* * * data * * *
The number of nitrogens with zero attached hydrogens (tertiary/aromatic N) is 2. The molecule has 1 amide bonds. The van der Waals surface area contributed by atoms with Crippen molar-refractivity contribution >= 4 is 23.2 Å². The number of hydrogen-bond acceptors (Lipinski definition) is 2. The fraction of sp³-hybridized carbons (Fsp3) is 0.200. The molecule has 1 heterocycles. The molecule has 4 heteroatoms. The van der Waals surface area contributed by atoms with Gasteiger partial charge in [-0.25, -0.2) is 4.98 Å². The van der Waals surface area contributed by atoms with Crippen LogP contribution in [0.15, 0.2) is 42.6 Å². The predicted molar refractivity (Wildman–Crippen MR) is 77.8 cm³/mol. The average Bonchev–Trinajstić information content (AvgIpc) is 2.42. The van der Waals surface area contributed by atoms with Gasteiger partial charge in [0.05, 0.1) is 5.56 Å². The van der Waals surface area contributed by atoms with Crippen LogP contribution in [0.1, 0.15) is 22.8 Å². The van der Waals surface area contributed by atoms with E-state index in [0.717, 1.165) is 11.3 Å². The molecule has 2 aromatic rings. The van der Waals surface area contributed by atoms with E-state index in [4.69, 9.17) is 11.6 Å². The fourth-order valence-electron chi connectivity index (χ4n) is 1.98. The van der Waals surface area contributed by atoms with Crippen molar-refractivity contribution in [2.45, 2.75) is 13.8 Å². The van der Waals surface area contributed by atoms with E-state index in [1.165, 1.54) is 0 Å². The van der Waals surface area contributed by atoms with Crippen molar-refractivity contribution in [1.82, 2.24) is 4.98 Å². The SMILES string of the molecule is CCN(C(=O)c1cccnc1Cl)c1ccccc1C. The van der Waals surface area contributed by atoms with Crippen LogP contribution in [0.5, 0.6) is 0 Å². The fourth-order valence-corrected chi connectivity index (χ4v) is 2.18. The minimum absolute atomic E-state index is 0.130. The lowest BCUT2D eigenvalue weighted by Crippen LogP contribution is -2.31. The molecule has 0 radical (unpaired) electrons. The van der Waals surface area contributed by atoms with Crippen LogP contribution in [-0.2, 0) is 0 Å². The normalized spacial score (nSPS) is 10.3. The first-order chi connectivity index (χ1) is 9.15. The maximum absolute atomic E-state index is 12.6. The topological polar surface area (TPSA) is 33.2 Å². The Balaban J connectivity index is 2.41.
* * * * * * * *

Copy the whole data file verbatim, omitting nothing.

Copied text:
The number of nitrogens with zero attached hydrogens (tertiary/aromatic N) is 2. The molecule has 1 amide bonds. The van der Waals surface area contributed by atoms with Crippen molar-refractivity contribution >= 4 is 23.2 Å². The number of hydrogen-bond acceptors (Lipinski definition) is 2. The fraction of sp³-hybridized carbons (Fsp3) is 0.200. The molecule has 1 heterocycles. The molecule has 4 heteroatoms. The van der Waals surface area contributed by atoms with Gasteiger partial charge in [-0.25, -0.2) is 4.98 Å². The van der Waals surface area contributed by atoms with Crippen LogP contribution in [0.15, 0.2) is 42.6 Å². The predicted molar refractivity (Wildman–Crippen MR) is 77.8 cm³/mol. The average Bonchev–Trinajstić information content (AvgIpc) is 2.42. The van der Waals surface area contributed by atoms with Gasteiger partial charge in [0.05, 0.1) is 5.56 Å². The van der Waals surface area contributed by atoms with Crippen LogP contribution in [0.1, 0.15) is 22.8 Å². The van der Waals surface area contributed by atoms with E-state index in [0.717, 1.165) is 11.3 Å². The molecule has 2 aromatic rings. The van der Waals surface area contributed by atoms with E-state index in [4.69, 9.17) is 11.6 Å². The fourth-order valence-electron chi connectivity index (χ4n) is 1.98. The van der Waals surface area contributed by atoms with Crippen molar-refractivity contribution in [2.45, 2.75) is 13.8 Å². The van der Waals surface area contributed by atoms with E-state index in [1.165, 1.54) is 0 Å². The van der Waals surface area contributed by atoms with Crippen molar-refractivity contribution in [1.82, 2.24) is 4.98 Å². The SMILES string of the molecule is CCN(C(=O)c1cccnc1Cl)c1ccccc1C. The van der Waals surface area contributed by atoms with Crippen LogP contribution in [0.5, 0.6) is 0 Å². The fourth-order valence-corrected chi connectivity index (χ4v) is 2.18. The minimum absolute atomic E-state index is 0.130. The lowest BCUT2D eigenvalue weighted by Crippen LogP contribution is -2.31. The molecule has 0 radical (unpaired) electrons. The van der Waals surface area contributed by atoms with Crippen LogP contribution in [-0.2, 0) is 0 Å². The normalized spacial score (nSPS) is 10.3. The first-order chi connectivity index (χ1) is 9.15. The maximum absolute atomic E-state index is 12.6. The topological polar surface area (TPSA) is 33.2 Å². The Balaban J connectivity index is 2.41.